I'm wondering about the etiquette around a certain naming issue that I'm having.
I am a teacher and one of my students (a girl) goes by an "old man" type of nickname. It's kind of like she goes by "Elliot" -- a name that is identifiably masculine, but that doesn't sound ridiculous on a girl. Unlike "Elliot," however, this name is not popular for boys or girls -- in fact, it's never been very popular. The most popular that it was was #273 and that was back in the 1800s. It hasn't even been in the top 1000 since 1968. The long-form of the name (as opposed to the nickname) was given out more often, but even it barely ever broke into the top 100 (and this girl is definitely not going by the long-form of the name). This student has a common and feminine name, but she's gone by this unusual male nickname for as long as I have known her and everyone (students, teachers, even her mom) calls her by it.
In addition to this girl being a student of mine, her mom is also a teacher at the school -- so her mom is a colleague of mine. And our staff is small and all the babies that have been born to staff members are welcomed with a big announcement to the whole school community.
So here's my problem. I LOVE this girl's nickname and would love to use it as a middle name for a future daughter. But I don't know whether it would be TOTALLY awkward. It would be obvious to everyone involved that I'd never thought of the name (or even heard of it, really) before meeting this student. Would that be embarrassing? Like I'm naming my kid after a student? Would the colleague/mom of the girl feel weird about it? She's not my best friend at work and she can be kind of critical, so I don't know how she'd react.
And I would feel weird for the student as well. The student is well-known and popular, but also pretty shy. I'm pretty sure I'm not her favorite teacher, so it's not like she'd feel super-honored or anything. It's already pretty awkward for her to be the kid of a teacher and have friends in her mom's classes. I'd hate for her to feel even more awkward when a teacher names her kid after her!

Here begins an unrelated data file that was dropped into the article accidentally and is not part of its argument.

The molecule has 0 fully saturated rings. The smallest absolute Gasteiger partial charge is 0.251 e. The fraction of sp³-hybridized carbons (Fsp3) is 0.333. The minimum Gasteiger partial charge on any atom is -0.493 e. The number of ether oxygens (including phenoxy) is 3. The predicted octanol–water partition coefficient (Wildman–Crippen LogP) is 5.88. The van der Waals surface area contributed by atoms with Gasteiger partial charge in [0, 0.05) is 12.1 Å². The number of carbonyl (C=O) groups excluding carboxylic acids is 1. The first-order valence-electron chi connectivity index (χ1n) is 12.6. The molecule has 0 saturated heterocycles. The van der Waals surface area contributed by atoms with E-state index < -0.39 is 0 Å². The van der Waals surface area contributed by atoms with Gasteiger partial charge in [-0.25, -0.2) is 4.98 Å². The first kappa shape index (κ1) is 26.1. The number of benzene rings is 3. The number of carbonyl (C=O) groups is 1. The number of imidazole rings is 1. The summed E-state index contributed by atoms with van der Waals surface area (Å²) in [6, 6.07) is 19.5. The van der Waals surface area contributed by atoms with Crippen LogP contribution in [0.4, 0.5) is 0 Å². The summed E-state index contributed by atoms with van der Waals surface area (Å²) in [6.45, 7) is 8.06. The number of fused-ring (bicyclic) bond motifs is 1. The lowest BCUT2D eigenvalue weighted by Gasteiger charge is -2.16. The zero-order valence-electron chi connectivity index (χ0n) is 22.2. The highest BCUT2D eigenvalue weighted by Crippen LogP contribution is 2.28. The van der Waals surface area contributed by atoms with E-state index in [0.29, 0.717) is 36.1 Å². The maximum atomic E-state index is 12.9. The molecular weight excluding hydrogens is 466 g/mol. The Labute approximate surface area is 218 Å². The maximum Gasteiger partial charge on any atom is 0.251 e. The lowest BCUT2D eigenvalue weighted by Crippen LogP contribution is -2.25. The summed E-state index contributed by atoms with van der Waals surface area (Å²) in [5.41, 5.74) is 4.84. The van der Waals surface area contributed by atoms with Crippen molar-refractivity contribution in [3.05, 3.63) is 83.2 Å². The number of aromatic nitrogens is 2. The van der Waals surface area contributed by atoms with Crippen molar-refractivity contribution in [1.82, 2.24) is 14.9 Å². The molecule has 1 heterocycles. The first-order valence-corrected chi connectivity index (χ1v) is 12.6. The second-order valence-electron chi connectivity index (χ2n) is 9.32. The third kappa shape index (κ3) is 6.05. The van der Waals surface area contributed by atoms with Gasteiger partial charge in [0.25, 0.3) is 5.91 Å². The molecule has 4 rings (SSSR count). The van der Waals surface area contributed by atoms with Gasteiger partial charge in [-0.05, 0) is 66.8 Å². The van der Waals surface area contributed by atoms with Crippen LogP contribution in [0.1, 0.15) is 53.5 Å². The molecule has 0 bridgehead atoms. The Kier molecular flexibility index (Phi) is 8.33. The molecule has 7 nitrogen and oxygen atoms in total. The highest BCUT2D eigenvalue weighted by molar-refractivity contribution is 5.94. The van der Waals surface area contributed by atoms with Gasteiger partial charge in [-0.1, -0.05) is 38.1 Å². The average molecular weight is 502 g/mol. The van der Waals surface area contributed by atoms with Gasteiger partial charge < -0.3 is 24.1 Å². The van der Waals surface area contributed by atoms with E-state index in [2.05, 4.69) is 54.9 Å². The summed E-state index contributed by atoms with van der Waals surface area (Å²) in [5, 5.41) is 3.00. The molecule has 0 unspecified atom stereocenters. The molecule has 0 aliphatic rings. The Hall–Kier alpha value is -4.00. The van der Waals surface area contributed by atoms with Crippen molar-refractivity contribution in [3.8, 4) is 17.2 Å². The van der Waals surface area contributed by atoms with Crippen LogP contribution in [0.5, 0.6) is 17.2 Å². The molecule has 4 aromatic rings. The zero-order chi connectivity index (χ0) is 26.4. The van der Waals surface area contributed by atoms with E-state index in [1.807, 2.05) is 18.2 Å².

Just as a reminder, I'm only thinking of using this name as a middle name -- not as a first. But it would be impossible to hide the middle name from the staff and students at the school -- and awkward to try! What would be the best way to go about this? Should I just give up on the name? Talk to the mom in advance? Talk to the girl in advance? What would make the most sense?
I have two different answers. One is for if you're right now pregnant with a baby girl, and the other is for if you're not.
If you're not, I think what makes the most sense is waiting to see if it will be an issue at all. Maybe by the time you're naming a baby girl, neither the student nor her mother will be at your school, or maybe you'll be at a different school where no one has ever heard of the student. Or maybe by then you won't still want to use the name, or maybe the other parent won't want to, or maybe you'll have changed surnames and there will be a clash, or maybe your favorite first name will sound bad with it. Or maybe you'll only have sons. Or maybe by then the student's mother will have said wistfully in the staff room, "I just wish there were OTHER girls with that name! She loves her nickname but hates being the only one!" Or maybe you'll have a boy first, and this student will end up babysitting for him and become so special to your family that it will make perfect sense to give your next baby her name as a middle name.
If on the other hand you're currently pregnant with a baby girl (or you're pregnant and not finding out the sex until the birth), and if the other parent also wants to use the name and it's great with the first name and last name, then let's see if we can figure out a way for you to do it.